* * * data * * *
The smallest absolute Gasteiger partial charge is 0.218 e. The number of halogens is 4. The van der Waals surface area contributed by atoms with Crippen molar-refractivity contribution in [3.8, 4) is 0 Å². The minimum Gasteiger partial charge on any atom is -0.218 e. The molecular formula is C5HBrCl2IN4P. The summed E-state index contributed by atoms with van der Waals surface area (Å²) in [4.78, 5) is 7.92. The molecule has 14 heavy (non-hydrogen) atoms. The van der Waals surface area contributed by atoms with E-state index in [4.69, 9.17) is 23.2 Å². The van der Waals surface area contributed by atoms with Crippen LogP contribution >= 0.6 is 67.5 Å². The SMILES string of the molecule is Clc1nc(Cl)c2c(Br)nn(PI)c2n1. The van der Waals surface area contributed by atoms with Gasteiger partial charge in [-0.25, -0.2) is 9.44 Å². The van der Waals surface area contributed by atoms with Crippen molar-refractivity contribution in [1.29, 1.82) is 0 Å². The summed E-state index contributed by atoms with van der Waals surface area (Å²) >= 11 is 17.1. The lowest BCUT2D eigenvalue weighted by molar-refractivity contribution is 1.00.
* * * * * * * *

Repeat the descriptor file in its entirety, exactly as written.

The smallest absolute Gasteiger partial charge is 0.218 e. The number of halogens is 4. The van der Waals surface area contributed by atoms with Crippen molar-refractivity contribution in [3.8, 4) is 0 Å². The minimum Gasteiger partial charge on any atom is -0.218 e. The molecular formula is C5HBrCl2IN4P. The summed E-state index contributed by atoms with van der Waals surface area (Å²) in [4.78, 5) is 7.92. The molecule has 14 heavy (non-hydrogen) atoms. The van der Waals surface area contributed by atoms with E-state index in [4.69, 9.17) is 23.2 Å². The van der Waals surface area contributed by atoms with Crippen LogP contribution >= 0.6 is 67.5 Å². The SMILES string of the molecule is Clc1nc(Cl)c2c(Br)nn(PI)c2n1. The van der Waals surface area contributed by atoms with Gasteiger partial charge in [-0.25, -0.2) is 9.44 Å². The van der Waals surface area contributed by atoms with Crippen molar-refractivity contribution in [1.29, 1.82) is 0 Å². The summed E-state index contributed by atoms with van der Waals surface area (Å²) >= 11 is 17.1. The lowest BCUT2D eigenvalue weighted by molar-refractivity contribution is 1.00.